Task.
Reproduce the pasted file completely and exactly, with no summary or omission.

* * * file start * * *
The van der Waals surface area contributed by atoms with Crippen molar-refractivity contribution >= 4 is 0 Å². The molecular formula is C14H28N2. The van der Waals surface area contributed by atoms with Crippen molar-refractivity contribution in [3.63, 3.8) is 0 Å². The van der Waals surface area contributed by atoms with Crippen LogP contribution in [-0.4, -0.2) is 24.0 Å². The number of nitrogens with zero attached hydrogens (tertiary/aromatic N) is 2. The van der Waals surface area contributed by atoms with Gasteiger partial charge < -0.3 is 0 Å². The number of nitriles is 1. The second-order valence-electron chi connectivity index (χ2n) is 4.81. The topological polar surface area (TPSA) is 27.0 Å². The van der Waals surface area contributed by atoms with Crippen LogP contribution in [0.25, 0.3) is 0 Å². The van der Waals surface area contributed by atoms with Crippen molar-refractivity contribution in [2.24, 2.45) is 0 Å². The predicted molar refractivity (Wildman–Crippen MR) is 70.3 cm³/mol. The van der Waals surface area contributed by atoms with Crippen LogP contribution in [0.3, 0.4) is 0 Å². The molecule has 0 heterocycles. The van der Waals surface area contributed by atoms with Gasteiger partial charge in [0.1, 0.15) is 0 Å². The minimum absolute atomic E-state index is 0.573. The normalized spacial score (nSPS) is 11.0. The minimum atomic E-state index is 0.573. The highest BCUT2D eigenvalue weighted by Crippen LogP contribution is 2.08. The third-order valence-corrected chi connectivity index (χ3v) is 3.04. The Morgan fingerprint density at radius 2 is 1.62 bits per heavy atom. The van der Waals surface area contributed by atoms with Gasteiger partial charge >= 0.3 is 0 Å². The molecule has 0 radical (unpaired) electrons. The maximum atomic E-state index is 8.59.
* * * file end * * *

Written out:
The van der Waals surface area contributed by atoms with Crippen molar-refractivity contribution >= 4 is 0 Å². The molecular formula is C14H28N2. The van der Waals surface area contributed by atoms with Crippen molar-refractivity contribution in [3.63, 3.8) is 0 Å². The van der Waals surface area contributed by atoms with Crippen LogP contribution in [-0.4, -0.2) is 24.0 Å². The number of nitrogens with zero attached hydrogens (tertiary/aromatic N) is 2. The van der Waals surface area contributed by atoms with Gasteiger partial charge < -0.3 is 0 Å². The number of nitriles is 1. The second-order valence-electron chi connectivity index (χ2n) is 4.81. The topological polar surface area (TPSA) is 27.0 Å². The van der Waals surface area contributed by atoms with Crippen LogP contribution in [0.25, 0.3) is 0 Å². The van der Waals surface area contributed by atoms with Crippen molar-refractivity contribution in [2.24, 2.45) is 0 Å². The predicted molar refractivity (Wildman–Crippen MR) is 70.3 cm³/mol. The van der Waals surface area contributed by atoms with Crippen LogP contribution in [0.3, 0.4) is 0 Å². The molecule has 0 heterocycles. The van der Waals surface area contributed by atoms with Gasteiger partial charge in [0.1, 0.15) is 0 Å². The minimum absolute atomic E-state index is 0.573. The normalized spacial score (nSPS) is 11.0. The minimum atomic E-state index is 0.573. The highest BCUT2D eigenvalue weighted by Crippen LogP contribution is 2.08. The third-order valence-corrected chi connectivity index (χ3v) is 3.04. The Morgan fingerprint density at radius 2 is 1.62 bits per heavy atom. The van der Waals surface area contributed by atoms with Gasteiger partial charge >= 0.3 is 0 Å². The molecule has 0 radical (unpaired) electrons. The maximum atomic E-state index is 8.59.